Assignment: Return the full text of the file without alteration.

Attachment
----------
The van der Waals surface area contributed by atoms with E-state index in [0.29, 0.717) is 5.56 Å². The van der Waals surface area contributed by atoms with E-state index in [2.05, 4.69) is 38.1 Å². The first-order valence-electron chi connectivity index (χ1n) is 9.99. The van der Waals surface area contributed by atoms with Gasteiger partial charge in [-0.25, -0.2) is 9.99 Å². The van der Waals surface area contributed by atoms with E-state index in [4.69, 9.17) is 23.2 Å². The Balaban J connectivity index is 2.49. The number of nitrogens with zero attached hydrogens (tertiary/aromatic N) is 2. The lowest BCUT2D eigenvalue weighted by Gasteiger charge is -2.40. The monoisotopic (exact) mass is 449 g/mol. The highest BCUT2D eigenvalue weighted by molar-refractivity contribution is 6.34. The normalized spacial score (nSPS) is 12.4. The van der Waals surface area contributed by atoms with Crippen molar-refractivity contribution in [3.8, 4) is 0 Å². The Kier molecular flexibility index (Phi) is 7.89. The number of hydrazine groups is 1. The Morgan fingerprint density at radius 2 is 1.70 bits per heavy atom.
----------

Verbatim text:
The van der Waals surface area contributed by atoms with E-state index in [0.29, 0.717) is 5.56 Å². The van der Waals surface area contributed by atoms with E-state index in [2.05, 4.69) is 38.1 Å². The first-order valence-electron chi connectivity index (χ1n) is 9.99. The van der Waals surface area contributed by atoms with Gasteiger partial charge in [-0.25, -0.2) is 9.99 Å². The van der Waals surface area contributed by atoms with E-state index in [4.69, 9.17) is 23.2 Å². The Balaban J connectivity index is 2.49. The number of nitrogens with zero attached hydrogens (tertiary/aromatic N) is 2. The lowest BCUT2D eigenvalue weighted by Gasteiger charge is -2.40. The monoisotopic (exact) mass is 449 g/mol. The highest BCUT2D eigenvalue weighted by molar-refractivity contribution is 6.34. The normalized spacial score (nSPS) is 12.4. The van der Waals surface area contributed by atoms with Crippen molar-refractivity contribution in [3.8, 4) is 0 Å². The Kier molecular flexibility index (Phi) is 7.89. The number of hydrazine groups is 1. The Morgan fingerprint density at radius 2 is 1.70 bits per heavy atom.